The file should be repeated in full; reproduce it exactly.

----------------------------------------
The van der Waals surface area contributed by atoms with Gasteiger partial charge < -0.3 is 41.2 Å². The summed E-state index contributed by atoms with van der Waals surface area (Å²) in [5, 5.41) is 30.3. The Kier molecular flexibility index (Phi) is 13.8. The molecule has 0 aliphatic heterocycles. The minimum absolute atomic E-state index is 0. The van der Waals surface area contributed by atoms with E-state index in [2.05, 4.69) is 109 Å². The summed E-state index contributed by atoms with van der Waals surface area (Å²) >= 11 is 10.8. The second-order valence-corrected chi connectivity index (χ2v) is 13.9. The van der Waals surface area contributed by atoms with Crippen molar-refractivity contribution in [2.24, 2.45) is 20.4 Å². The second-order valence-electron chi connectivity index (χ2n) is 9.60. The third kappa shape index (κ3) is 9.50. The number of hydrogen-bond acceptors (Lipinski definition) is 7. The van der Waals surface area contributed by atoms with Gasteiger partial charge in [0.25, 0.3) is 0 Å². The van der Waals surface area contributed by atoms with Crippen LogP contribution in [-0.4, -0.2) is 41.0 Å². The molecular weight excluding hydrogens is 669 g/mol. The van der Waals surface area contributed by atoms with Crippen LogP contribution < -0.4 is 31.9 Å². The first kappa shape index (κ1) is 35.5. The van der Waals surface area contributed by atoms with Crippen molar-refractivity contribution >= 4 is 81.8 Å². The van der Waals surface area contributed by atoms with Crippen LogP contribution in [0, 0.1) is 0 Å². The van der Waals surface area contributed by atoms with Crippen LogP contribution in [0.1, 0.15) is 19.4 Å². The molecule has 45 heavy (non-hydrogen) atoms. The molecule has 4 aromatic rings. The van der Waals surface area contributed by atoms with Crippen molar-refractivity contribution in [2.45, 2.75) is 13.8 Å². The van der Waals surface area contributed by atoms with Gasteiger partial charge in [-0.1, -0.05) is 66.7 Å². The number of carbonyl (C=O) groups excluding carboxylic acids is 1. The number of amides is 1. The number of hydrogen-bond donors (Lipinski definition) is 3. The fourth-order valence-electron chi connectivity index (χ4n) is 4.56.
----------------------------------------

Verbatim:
The van der Waals surface area contributed by atoms with Gasteiger partial charge < -0.3 is 41.2 Å². The summed E-state index contributed by atoms with van der Waals surface area (Å²) in [5, 5.41) is 30.3. The Kier molecular flexibility index (Phi) is 13.8. The molecule has 0 aliphatic heterocycles. The minimum absolute atomic E-state index is 0. The van der Waals surface area contributed by atoms with E-state index in [2.05, 4.69) is 109 Å². The summed E-state index contributed by atoms with van der Waals surface area (Å²) >= 11 is 10.8. The second-order valence-corrected chi connectivity index (χ2v) is 13.9. The van der Waals surface area contributed by atoms with Crippen molar-refractivity contribution in [2.24, 2.45) is 20.4 Å². The second-order valence-electron chi connectivity index (χ2n) is 9.60. The third kappa shape index (κ3) is 9.50. The number of hydrogen-bond acceptors (Lipinski definition) is 7. The van der Waals surface area contributed by atoms with Gasteiger partial charge in [0.25, 0.3) is 0 Å². The van der Waals surface area contributed by atoms with Crippen LogP contribution in [-0.4, -0.2) is 41.0 Å². The molecular weight excluding hydrogens is 669 g/mol. The van der Waals surface area contributed by atoms with Crippen LogP contribution < -0.4 is 31.9 Å². The first kappa shape index (κ1) is 35.5. The van der Waals surface area contributed by atoms with Crippen molar-refractivity contribution >= 4 is 81.8 Å². The van der Waals surface area contributed by atoms with Crippen LogP contribution in [0, 0.1) is 0 Å². The van der Waals surface area contributed by atoms with Crippen LogP contribution in [0.1, 0.15) is 19.4 Å². The molecule has 45 heavy (non-hydrogen) atoms. The molecule has 4 aromatic rings. The van der Waals surface area contributed by atoms with Crippen molar-refractivity contribution in [2.45, 2.75) is 13.8 Å². The van der Waals surface area contributed by atoms with Gasteiger partial charge in [-0.1, -0.05) is 66.7 Å². The number of carbonyl (C=O) groups excluding carboxylic acids is 1. The number of amides is 1. The number of hydrogen-bond donors (Lipinski definition) is 3. The fourth-order valence-electron chi connectivity index (χ4n) is 4.56.